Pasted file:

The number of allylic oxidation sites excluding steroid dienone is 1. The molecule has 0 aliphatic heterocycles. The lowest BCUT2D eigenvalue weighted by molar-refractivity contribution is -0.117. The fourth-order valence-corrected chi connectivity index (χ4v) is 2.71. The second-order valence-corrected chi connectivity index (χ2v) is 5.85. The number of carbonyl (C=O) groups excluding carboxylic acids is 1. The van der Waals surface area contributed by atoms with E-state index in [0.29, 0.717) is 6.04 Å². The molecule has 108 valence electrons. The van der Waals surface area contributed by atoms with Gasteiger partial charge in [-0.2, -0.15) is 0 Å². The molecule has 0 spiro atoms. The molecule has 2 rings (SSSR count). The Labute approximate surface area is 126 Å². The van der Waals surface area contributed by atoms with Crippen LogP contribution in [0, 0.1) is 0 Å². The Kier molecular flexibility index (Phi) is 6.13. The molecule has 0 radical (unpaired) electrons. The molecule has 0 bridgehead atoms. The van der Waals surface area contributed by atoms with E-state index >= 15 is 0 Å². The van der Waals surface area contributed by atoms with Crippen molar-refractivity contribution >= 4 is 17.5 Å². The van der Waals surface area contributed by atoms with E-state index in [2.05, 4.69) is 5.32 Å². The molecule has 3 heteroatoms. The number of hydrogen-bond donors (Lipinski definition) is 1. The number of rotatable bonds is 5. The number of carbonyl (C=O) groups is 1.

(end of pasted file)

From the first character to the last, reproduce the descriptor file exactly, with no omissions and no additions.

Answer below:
The number of allylic oxidation sites excluding steroid dienone is 1. The molecule has 0 aliphatic heterocycles. The lowest BCUT2D eigenvalue weighted by molar-refractivity contribution is -0.117. The fourth-order valence-corrected chi connectivity index (χ4v) is 2.71. The second-order valence-corrected chi connectivity index (χ2v) is 5.85. The number of carbonyl (C=O) groups excluding carboxylic acids is 1. The van der Waals surface area contributed by atoms with E-state index in [0.29, 0.717) is 6.04 Å². The molecule has 108 valence electrons. The van der Waals surface area contributed by atoms with Gasteiger partial charge in [-0.2, -0.15) is 0 Å². The molecule has 0 spiro atoms. The molecule has 2 rings (SSSR count). The Labute approximate surface area is 126 Å². The van der Waals surface area contributed by atoms with Crippen LogP contribution in [0, 0.1) is 0 Å². The Kier molecular flexibility index (Phi) is 6.13. The molecule has 0 radical (unpaired) electrons. The molecule has 0 bridgehead atoms. The van der Waals surface area contributed by atoms with E-state index >= 15 is 0 Å². The van der Waals surface area contributed by atoms with Crippen molar-refractivity contribution >= 4 is 17.5 Å². The van der Waals surface area contributed by atoms with E-state index in [2.05, 4.69) is 5.32 Å². The molecule has 3 heteroatoms. The number of hydrogen-bond donors (Lipinski definition) is 1. The number of rotatable bonds is 5. The number of carbonyl (C=O) groups is 1.